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Center for Alcohol and Addiction Studies

PLNDP Medical Student Associate UPDATE
September 1999

Dear Colleague,

Since the start of the Physician Leadership in National Drug Policy (PLNDP) Medical Student Associates group, many members have expressed a desire for information to educate themselves and others. As mentioned in the first Medical Student Associate newsletter, we have placed onto our website much of the research collected by the PLNDP from the last two years. There are currently two research reports, November 1998 and March 1998,  and an Action Kit summarizing the major findings of these two reports. We’d also like to remind you that you can use the form on the website to request one or both PLNDP videos and that you can contact the Project Office for a hard copy of the Action Kit.

In order to make the PLNDP’s message more accessible and to highlight the important issue areas in drug policy, we are now offering another educational resource to you. Beginning with this one, each Medical Student Associate newsletter will be sent with two or three relevant journal articles focusing on a specific theme in drug policy. Abstracts for each of the articles will be included in the body of the newsletter for your convenience. Should you see an article you wish to disseminate to other Medical Student Associates, please send it to the National Project Office or email with the citation of the article.

In addition to PLNDP Medical Student Associate newsletters, you will also soon be receiving monthly mailings from Join Together, a Boston-based program funded by the Robert Wood Johnson Foundation that supports community-based efforts to reduce, prevent, and treat substance abuse.  Historically, there has been a relative lack of involvement from the medical field in community matters, so PLNDP has formed collaborations with groups like Join Together in order that members of the medical community, including future physicians like us, can begin to gain a better sense of the community issues at stake in drug addiction and its treatment.

The topic for the articles accompanying this newsletter is addiction as a chronic illness. To address this issue, we have enclosed an article by NIDA (National Institute on Drug Abuse) Director Alan Leshner, “Addiction is a Brain Disease and It Matters,” published in the journal Science, which proposes a scientific approach to addiction and addiction treatment.  Also enclosed is an article by PLNDP Project Director David C. Lewis, “A Disease Model of Addiction,” which discusses how addiction fits as neatly into disease models as other conditions that are generally accepted as chronic, relapsing illnesses, like coronary heart disease (CHD), diabetes, or obesity.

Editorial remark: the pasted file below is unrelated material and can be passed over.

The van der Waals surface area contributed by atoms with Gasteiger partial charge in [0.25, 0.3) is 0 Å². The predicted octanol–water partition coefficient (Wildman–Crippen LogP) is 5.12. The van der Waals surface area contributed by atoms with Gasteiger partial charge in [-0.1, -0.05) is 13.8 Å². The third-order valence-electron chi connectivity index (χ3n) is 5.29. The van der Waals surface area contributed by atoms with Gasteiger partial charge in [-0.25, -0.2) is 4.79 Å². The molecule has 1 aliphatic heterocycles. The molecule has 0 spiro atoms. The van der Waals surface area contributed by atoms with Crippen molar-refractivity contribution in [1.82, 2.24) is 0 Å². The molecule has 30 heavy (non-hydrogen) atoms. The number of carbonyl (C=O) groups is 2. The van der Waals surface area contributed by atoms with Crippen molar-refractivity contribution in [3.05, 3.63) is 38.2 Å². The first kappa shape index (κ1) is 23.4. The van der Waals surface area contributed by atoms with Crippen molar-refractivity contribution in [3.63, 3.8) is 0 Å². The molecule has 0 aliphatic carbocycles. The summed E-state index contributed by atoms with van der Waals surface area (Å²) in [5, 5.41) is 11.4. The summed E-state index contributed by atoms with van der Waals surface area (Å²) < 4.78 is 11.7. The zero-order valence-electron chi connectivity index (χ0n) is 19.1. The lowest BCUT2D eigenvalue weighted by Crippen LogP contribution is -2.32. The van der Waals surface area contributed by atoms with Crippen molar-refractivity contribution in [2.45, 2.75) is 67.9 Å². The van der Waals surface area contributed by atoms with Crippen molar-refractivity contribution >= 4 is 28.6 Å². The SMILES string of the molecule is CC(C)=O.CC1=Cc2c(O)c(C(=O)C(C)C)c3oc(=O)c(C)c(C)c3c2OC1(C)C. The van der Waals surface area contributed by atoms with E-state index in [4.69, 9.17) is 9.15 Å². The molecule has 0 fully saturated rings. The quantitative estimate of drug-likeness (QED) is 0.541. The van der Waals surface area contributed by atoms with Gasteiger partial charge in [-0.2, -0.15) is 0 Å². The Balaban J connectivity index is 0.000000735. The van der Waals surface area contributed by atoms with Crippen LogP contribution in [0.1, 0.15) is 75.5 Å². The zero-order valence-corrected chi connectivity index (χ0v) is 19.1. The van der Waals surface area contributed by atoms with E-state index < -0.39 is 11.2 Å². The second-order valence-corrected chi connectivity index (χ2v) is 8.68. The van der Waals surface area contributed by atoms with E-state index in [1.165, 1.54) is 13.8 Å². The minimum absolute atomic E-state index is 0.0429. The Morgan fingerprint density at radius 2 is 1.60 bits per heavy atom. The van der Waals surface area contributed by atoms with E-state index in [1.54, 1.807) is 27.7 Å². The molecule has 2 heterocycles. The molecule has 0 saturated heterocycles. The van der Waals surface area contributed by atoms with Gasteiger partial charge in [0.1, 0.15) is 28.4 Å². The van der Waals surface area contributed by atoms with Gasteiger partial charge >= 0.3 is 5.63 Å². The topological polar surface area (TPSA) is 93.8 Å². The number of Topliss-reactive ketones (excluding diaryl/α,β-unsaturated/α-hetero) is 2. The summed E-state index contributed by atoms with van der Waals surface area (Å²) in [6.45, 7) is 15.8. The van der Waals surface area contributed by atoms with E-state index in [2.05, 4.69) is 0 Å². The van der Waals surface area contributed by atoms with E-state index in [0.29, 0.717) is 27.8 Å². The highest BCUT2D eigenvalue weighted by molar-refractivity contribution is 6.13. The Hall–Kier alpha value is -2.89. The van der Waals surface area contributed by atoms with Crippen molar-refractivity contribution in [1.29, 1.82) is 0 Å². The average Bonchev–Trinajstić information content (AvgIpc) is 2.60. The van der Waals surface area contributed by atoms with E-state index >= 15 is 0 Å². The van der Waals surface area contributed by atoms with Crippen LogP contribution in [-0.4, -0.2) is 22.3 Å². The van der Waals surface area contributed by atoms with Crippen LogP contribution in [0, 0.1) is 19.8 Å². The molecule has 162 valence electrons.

If you have any questions or information useful to other Medical Student Associates, please feel free to call me, to contact the PLNDP National Project Office, or to use the web forums available on our website. I am a student at the Cornell University Medical College and will continue to serve as the coordinator of the Medical Student Associates group for this year.  My phone number is 212-988-1384, and the PLNDP email address is . I encourage you to send messages often because your input will continue to significantly affect the activities of this group.


Shantanu Agrawal
PLNDP Medical Student Associate Coordinator

PLNDP Colloquium at the Aspen Institute

The PLNDP leadership met again this past June at the Aspen Institute.  An important goal of this meeting was to facilitate dialogues between various disciplines in order to arrive at shared goals and to articulate the necessary steps in national and local research and advocacy efforts. To this end, representatives from law, the enforcement community, business leaders, legislators, community coalition leaders, and experts in addiction medicine and addiction psychiatry were present. Some attendants representing these different areas include Sally Hillsman, JD, the Deputy Director of the National Institute of Justice, Hubert Williams, the President of the Police Foundation, Judge Thomas A. Clark, past President of the American Judges Association, Hoover Adger, Jr. MD, MPH, President of the National Association for Children of Alcoholics and former Deputy Director of the ONDCP, and Alan Leshner, PhD, Director of the National Institute on Drug Abuse. An AP reporter present at the meeting resulted in coverage that appeared in newspapers nationwide. Participants responded positively to the idea of working together to influence drug policy, and the enthusiasm following this meeting has reinforced the need to continue on our path towards more effective treatment policies.